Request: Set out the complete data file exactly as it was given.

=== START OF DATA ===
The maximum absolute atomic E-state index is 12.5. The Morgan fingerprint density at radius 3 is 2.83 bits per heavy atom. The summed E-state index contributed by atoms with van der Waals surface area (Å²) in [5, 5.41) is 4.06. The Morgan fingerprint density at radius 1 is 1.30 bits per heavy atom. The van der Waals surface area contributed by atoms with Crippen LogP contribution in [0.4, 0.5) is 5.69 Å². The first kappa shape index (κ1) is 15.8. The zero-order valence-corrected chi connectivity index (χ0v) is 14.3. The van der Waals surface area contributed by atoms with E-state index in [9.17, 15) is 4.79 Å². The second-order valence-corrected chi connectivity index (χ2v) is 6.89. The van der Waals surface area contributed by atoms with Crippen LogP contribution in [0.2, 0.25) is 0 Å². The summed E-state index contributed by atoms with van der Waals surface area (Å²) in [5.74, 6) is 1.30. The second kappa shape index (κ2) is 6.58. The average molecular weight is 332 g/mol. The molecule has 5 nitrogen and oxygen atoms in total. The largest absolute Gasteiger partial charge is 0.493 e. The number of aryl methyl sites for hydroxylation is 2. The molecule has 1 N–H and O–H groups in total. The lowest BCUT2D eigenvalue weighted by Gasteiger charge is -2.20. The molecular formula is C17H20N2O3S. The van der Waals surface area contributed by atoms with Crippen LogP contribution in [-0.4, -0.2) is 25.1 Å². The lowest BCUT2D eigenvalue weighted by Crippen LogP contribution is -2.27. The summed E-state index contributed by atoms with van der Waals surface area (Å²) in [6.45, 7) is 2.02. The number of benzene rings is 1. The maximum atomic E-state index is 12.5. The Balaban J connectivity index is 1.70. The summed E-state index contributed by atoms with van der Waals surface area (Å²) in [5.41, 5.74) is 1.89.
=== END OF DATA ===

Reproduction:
The maximum absolute atomic E-state index is 12.5. The Morgan fingerprint density at radius 3 is 2.83 bits per heavy atom. The summed E-state index contributed by atoms with van der Waals surface area (Å²) in [5, 5.41) is 4.06. The Morgan fingerprint density at radius 1 is 1.30 bits per heavy atom. The van der Waals surface area contributed by atoms with Crippen LogP contribution in [0.4, 0.5) is 5.69 Å². The first kappa shape index (κ1) is 15.8. The zero-order valence-corrected chi connectivity index (χ0v) is 14.3. The van der Waals surface area contributed by atoms with E-state index in [9.17, 15) is 4.79 Å². The second-order valence-corrected chi connectivity index (χ2v) is 6.89. The van der Waals surface area contributed by atoms with Crippen LogP contribution in [0.2, 0.25) is 0 Å². The summed E-state index contributed by atoms with van der Waals surface area (Å²) in [5.74, 6) is 1.30. The second kappa shape index (κ2) is 6.58. The average molecular weight is 332 g/mol. The molecule has 5 nitrogen and oxygen atoms in total. The largest absolute Gasteiger partial charge is 0.493 e. The number of aryl methyl sites for hydroxylation is 2. The molecule has 1 N–H and O–H groups in total. The lowest BCUT2D eigenvalue weighted by Gasteiger charge is -2.20. The molecular formula is C17H20N2O3S. The van der Waals surface area contributed by atoms with Crippen LogP contribution in [-0.4, -0.2) is 25.1 Å². The lowest BCUT2D eigenvalue weighted by Crippen LogP contribution is -2.27. The summed E-state index contributed by atoms with van der Waals surface area (Å²) in [6.45, 7) is 2.02. The number of benzene rings is 1. The maximum atomic E-state index is 12.5. The Balaban J connectivity index is 1.70. The summed E-state index contributed by atoms with van der Waals surface area (Å²) in [5.41, 5.74) is 1.89.